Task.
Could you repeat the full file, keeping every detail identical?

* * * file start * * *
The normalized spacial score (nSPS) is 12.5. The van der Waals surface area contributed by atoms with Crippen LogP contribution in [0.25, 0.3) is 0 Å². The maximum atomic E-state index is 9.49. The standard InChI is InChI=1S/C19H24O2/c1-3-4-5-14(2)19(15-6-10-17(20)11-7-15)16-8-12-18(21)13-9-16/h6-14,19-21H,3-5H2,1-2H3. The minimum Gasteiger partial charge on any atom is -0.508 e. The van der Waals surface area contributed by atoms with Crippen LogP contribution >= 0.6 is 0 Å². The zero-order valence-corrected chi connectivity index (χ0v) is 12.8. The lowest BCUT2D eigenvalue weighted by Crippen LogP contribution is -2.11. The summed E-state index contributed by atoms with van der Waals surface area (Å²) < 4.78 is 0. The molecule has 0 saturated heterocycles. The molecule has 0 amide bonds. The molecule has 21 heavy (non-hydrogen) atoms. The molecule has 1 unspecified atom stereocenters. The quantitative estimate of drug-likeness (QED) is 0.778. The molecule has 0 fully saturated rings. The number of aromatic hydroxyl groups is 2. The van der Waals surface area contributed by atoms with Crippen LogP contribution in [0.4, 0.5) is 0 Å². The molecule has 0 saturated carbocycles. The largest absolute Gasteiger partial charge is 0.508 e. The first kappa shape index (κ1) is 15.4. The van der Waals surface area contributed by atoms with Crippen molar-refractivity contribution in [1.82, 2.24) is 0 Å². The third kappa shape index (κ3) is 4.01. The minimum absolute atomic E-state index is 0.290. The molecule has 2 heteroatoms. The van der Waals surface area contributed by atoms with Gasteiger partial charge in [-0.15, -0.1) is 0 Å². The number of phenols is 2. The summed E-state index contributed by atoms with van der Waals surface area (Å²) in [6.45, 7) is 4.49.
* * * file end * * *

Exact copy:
The normalized spacial score (nSPS) is 12.5. The van der Waals surface area contributed by atoms with Crippen LogP contribution in [0.25, 0.3) is 0 Å². The maximum atomic E-state index is 9.49. The standard InChI is InChI=1S/C19H24O2/c1-3-4-5-14(2)19(15-6-10-17(20)11-7-15)16-8-12-18(21)13-9-16/h6-14,19-21H,3-5H2,1-2H3. The minimum Gasteiger partial charge on any atom is -0.508 e. The van der Waals surface area contributed by atoms with Crippen LogP contribution >= 0.6 is 0 Å². The zero-order valence-corrected chi connectivity index (χ0v) is 12.8. The lowest BCUT2D eigenvalue weighted by Crippen LogP contribution is -2.11. The summed E-state index contributed by atoms with van der Waals surface area (Å²) < 4.78 is 0. The molecule has 0 saturated heterocycles. The molecule has 0 amide bonds. The molecule has 21 heavy (non-hydrogen) atoms. The molecule has 1 unspecified atom stereocenters. The quantitative estimate of drug-likeness (QED) is 0.778. The molecule has 0 fully saturated rings. The number of aromatic hydroxyl groups is 2. The van der Waals surface area contributed by atoms with Crippen LogP contribution in [0.4, 0.5) is 0 Å². The molecule has 0 saturated carbocycles. The largest absolute Gasteiger partial charge is 0.508 e. The first kappa shape index (κ1) is 15.4. The van der Waals surface area contributed by atoms with Crippen molar-refractivity contribution in [1.82, 2.24) is 0 Å². The third kappa shape index (κ3) is 4.01. The minimum absolute atomic E-state index is 0.290. The molecule has 2 heteroatoms. The van der Waals surface area contributed by atoms with Gasteiger partial charge in [-0.15, -0.1) is 0 Å². The number of phenols is 2. The summed E-state index contributed by atoms with van der Waals surface area (Å²) in [6.45, 7) is 4.49.